How long have you worked at Safaricom and what roles have you held previously?
I have been working in Safaricom for the last 12 years. I joined the organisation in 2006 as a Prepay Product Manager with the primary responsibility of growing our customer base through engaging and relevant marketing campaigns.
I then moved to run our Retail Business as Head of Retail where I spearheaded the conversion of Safaricom Customer Care Shops into independent retail business units and grew our retail footprint.
In 2009, I was appointed as the Head of Sales, Safaricom Business, where during my tenure, Safaricom Business grew tenfold in fixed data in a span of two years.
I became the General Manager for Enterprise Business in 2011, reporting directly into the CEO, with the key responsibility of growing our B2B business and expanding our customer footprint and product portfolio.
In 2015, I was appointed Director of Consumer Business which is a commercial leadership role before taking up my current role last year.
How do you manage with some of the controversial news about you?
Controversial? I am not sure which ones those are, not that I would pay much attention to them anyway. Life is made up of moments and choices. Not all of them matter, or have any lasting impact. So you have to learn to live deliberately, travel light, know who you are and not allow naysayers to define your identity. Living in that space, that is true freedom.
What advice can you give to women in managerial positions and those hoping to climb the corporate ladder?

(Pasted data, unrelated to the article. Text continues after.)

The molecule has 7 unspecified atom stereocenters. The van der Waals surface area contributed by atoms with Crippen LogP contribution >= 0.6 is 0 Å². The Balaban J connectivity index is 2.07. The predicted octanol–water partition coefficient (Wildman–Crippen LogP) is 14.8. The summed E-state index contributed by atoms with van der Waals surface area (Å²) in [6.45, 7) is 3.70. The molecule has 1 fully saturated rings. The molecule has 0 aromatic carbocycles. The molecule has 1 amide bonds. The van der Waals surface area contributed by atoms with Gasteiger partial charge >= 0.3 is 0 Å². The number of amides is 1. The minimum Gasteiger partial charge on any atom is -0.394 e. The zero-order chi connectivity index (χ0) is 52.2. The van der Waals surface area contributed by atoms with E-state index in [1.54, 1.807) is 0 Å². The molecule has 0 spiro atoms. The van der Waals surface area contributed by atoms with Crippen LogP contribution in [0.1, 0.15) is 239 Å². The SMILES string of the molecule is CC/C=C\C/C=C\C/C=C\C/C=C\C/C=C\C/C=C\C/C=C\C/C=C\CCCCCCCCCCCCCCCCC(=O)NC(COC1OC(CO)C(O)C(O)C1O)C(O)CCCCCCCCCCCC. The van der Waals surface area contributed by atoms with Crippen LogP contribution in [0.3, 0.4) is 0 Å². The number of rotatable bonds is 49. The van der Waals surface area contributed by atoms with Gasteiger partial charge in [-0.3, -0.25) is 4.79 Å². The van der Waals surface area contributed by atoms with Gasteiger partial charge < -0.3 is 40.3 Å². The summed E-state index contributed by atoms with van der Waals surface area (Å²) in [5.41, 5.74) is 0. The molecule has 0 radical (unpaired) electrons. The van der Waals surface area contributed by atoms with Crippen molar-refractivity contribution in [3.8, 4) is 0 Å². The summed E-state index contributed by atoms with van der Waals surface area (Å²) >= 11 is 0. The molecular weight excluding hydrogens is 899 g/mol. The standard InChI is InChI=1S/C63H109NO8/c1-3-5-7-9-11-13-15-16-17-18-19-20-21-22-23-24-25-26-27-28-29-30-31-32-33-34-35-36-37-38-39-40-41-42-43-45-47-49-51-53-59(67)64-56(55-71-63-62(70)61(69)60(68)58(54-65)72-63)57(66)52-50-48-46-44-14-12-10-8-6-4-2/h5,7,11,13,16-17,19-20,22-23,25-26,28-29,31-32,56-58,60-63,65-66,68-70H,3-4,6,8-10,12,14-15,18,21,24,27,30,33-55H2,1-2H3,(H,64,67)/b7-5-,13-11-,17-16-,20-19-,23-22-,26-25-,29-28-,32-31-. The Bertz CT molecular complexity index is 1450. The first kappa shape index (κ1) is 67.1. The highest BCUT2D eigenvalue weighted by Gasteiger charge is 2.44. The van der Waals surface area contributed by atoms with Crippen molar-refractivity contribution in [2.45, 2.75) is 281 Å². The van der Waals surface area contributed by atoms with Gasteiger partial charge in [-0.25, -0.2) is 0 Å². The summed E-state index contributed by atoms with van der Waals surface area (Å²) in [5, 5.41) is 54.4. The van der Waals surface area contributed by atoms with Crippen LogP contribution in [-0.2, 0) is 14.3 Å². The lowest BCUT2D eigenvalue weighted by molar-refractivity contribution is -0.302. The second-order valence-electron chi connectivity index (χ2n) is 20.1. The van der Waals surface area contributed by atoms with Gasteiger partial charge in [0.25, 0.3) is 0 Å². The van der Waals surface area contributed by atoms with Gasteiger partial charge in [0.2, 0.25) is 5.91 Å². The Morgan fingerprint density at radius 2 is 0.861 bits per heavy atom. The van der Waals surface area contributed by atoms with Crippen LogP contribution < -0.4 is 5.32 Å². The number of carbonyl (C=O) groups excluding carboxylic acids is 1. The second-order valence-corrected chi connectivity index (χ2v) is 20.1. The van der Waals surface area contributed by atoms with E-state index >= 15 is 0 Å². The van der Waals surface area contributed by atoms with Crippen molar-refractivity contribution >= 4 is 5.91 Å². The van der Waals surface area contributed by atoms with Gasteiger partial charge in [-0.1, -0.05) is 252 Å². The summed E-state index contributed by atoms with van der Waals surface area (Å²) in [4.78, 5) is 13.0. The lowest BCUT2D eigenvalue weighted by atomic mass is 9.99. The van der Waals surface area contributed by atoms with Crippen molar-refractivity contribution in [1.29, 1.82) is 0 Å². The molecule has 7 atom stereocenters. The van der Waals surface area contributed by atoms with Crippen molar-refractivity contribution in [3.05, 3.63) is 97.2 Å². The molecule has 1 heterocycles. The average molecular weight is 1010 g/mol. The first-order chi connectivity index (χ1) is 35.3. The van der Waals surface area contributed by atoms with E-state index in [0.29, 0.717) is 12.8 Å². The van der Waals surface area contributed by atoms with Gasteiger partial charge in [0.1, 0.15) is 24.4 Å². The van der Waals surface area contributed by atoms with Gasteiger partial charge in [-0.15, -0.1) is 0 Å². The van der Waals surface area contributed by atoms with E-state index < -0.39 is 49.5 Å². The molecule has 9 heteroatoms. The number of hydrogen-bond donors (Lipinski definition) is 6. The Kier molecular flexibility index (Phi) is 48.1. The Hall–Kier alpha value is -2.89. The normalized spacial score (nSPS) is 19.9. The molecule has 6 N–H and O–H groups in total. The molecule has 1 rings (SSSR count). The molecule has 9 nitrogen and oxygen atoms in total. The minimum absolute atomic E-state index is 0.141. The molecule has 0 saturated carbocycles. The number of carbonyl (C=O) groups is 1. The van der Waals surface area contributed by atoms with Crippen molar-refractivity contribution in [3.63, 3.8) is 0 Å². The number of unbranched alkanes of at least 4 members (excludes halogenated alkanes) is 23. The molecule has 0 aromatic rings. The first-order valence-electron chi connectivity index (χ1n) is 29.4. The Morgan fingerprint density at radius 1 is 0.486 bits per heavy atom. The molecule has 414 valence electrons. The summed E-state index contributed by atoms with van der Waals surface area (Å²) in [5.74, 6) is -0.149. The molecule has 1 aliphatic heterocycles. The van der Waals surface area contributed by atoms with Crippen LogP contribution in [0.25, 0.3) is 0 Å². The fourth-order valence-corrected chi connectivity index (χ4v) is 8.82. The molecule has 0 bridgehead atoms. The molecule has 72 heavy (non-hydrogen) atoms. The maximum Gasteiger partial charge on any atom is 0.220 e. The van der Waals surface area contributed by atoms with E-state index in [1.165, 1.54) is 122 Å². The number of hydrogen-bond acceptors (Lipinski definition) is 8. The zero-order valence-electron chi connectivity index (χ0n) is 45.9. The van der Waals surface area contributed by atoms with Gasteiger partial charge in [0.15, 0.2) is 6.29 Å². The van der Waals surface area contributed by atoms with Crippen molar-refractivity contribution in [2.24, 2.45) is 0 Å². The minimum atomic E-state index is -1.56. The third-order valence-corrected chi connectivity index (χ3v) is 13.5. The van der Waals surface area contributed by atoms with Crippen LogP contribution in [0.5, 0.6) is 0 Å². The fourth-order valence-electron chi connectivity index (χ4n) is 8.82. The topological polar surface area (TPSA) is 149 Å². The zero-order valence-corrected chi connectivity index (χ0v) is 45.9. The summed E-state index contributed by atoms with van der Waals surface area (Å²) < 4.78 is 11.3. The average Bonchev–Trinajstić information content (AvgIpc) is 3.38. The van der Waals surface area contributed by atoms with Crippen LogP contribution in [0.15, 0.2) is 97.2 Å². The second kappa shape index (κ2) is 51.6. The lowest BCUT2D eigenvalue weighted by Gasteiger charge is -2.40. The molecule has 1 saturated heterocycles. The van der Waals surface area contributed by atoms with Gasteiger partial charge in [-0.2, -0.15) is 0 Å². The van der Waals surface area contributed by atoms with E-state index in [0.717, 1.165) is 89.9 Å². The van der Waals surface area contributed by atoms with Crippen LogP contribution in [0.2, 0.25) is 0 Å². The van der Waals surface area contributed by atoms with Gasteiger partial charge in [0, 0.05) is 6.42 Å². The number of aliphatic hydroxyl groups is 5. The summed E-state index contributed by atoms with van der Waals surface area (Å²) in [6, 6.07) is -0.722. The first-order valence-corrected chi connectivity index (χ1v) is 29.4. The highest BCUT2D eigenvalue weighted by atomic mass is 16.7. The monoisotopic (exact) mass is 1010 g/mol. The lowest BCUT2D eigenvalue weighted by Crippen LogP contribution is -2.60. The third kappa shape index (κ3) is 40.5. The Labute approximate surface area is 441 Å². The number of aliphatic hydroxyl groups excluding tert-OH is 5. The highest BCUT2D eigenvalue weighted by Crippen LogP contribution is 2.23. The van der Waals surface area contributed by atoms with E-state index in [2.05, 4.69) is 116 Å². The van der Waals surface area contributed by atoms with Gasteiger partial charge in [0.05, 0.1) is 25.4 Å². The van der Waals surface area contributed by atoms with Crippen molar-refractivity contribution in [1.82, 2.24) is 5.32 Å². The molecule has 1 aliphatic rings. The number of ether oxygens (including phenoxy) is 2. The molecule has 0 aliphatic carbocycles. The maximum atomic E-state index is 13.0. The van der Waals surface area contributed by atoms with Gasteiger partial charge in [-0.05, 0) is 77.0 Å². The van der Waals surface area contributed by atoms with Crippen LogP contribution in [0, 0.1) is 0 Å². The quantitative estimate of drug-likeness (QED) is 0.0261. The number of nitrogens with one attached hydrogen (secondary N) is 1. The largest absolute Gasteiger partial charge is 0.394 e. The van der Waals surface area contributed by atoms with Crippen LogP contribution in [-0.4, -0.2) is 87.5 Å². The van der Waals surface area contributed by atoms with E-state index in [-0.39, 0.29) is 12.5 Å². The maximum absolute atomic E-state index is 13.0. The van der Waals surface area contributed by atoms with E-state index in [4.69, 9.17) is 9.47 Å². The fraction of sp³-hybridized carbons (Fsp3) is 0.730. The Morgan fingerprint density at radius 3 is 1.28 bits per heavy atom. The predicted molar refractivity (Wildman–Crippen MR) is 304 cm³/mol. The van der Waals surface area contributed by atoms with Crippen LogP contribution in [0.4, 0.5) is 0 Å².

Seek progress, not perfection. For in seeking perfection, happiness becomes an elusive goal. As women we beat ourselves up too much, it is not necessary. Surround yourself with a strong support ecosystem that will enable you to manage your tasks at home and bring the best of you to work.
As Patricia Murugami of Strathmore taught us, build your own personal board of directors who will keep you accountable in all your different roles, and help you become a better you.
What do you enjoy most about working for Safaricom?
I read a book the other day where the author said that we spend too much time at work for it not to have a deeper meaning, and I agree. I am in a position that enables me to build and implement strategies that touch people’s lives and make a difference.
Safaricom is a great brand that is Kenyan built and Kenyan owned, and one that reflects the hopes and aspirations of many of us Kenyans.
Our customers expect much from us, and it is a great privilege to birth and bring to life their expectations. We also live in changing times, and it is exciting to see how we will evolve with our customers as their lifestyles transform in the digital world we live in today.
Plus, the added incentive of having great colleagues at work and a great work culture, makes this journey even more fulfilling.
With your busy schedule, do you find time to be with your children — to cook or enjoy an activity together?
I try! There is never a perfect work-life balance, so I have learnt to integrate. If you find purpose in your work and your work fulfils your purpose, then it all works out in the long term. I have also learnt the power of boundaries, and carving time out for the non-negotiables. Still work in progress, but getting better daily!